To work as a solvent pair, the two solvents must be miscible with each other. Therefore, e would not be a good pair. I will leave the others to you.
E would not be a good pair because one is polar and the other is nonpolar
So for B because they are both nonpolar would they be miscible?
Not necessarily. The polar/non-polar point makes them immiscible. B is miscible since both are non-polar.
Ah I see, so the rest A-D are all miscible since A, C, and D are both polar while B are both non-polar.
Yes, e is the only pair not miscible. One point I should make is that just because they are miscible doesn't make them a good pair for some recrystallizations. Some recrystallizations must be determined by experiment to see if there is a single solvent or a solvent pair that may work. Here is a site where that is amplified somewhat.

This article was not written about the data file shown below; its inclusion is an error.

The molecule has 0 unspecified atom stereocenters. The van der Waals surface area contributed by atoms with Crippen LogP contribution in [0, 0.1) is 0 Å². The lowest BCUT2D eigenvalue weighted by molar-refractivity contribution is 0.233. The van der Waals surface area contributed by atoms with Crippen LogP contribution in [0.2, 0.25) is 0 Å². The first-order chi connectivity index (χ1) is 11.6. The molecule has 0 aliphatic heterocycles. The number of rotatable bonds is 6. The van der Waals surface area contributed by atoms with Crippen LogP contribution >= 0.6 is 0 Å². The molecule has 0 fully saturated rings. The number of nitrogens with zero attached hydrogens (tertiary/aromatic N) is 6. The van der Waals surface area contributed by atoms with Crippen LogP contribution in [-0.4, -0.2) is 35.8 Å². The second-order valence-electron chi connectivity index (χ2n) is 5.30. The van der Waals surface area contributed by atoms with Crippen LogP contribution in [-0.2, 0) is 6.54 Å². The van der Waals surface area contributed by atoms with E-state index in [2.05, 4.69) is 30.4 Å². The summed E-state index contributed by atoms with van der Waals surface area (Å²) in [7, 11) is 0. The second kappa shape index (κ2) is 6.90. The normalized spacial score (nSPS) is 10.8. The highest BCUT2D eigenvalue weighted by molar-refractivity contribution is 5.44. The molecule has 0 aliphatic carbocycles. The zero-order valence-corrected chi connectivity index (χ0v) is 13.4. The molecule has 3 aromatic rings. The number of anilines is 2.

An additional point is that a mixture of a pair of solvents that are too close in polarity may not be any better than a single solvent.
Another consideration on a larger scale where you will want to recover the solvent which is that this is much easier to do if a single solvent is used, or a pair that are easily separated.
Thank you very much for the responses. It has helped me alot!